More than 95% of tourists visit this market
Nishiki Market has been in central district of Kyoto for more than 1000 years. It would be a small area where there were handful fishmongers who were selling fresh fishes to the Imperial Palace. In ancient Kyoto, no refrigeration systems were available, so the fishmongers were using groundwater of which temperature stayed around 63 - 65 degrees F throughout the year. The groundwater drawn from the wells around Nishiki Market area has been one of the highest quality waters in Kyoto, and so it was perfect for cleaning the fishes.
Nishiki Market had prospered through the Edo period, supported by not only the Imperial Palace but local restaurants. But in 1927, it experienced a difficult time, when Kyoto Central Wholesale Market was opened (the 1st central wholesale market in Japan - Tsukiji Central Wholesale Market was opened afterwards - f.y.i.). Many of the clients changed the supply source to the central wholesale market and the downfall of Nishiki Market began.
Threatened by the central wholesale market, Nishiki Market decided to change their business style from wholesaler to retailer, targeting individual consumers. That change saved the market and now there are around 130 shops where we can buy anything needed for preparing dishes - ranging from chef knives, seafoods, meats, produce to deserts, etc. There are also many restaurants in the market, too.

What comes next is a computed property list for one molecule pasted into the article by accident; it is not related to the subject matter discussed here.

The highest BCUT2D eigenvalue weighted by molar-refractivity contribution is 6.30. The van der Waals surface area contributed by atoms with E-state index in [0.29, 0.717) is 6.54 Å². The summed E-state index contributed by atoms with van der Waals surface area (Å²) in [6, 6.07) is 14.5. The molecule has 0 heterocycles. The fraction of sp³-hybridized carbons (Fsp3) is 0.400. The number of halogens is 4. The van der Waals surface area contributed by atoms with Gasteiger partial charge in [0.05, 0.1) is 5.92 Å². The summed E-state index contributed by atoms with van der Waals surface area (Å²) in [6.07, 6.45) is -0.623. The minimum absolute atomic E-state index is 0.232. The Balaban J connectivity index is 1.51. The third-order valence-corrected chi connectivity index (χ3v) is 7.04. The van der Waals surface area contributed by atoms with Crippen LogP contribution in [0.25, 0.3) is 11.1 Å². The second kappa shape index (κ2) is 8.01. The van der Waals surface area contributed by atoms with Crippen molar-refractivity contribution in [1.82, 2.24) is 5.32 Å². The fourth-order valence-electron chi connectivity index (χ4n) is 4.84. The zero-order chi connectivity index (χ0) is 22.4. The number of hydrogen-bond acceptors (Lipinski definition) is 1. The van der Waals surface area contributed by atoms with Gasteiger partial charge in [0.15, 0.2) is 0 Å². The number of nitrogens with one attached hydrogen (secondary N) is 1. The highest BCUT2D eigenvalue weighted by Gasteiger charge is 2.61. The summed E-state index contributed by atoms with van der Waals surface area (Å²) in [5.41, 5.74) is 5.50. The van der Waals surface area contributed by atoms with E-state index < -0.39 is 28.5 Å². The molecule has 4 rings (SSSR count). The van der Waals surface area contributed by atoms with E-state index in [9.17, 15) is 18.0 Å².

Nishiki Market is just a part of huge shopping district in the heart of Kyoto
Nishiki Market is a narrow alley with small shops on both sides, and it runs from west to east - about 1/4 mile long. Near the east-end of the market, the alley crosses two popular shopping arcades - Teramachi Shopping Arcade and Shinkyogoku Shopping Arcade. Many souvenir shops, phermacies, shoe stores, men's & ladies' clothing shops, etc. Also, the market is parallel to Shijo Street which is one of the major shopping streets in Kyoto where there are several department stores, too.
So, when you visit Nishiki Market, you may want to spend more time in these shopping arcades and the street. Oh, at the east-end of Nishiki Market, you can see a Torii Gate which is on the way to Nishiki Tenmangu Shrine. Deity of the shrine is Sugawara-no-Michizane, the God of learning.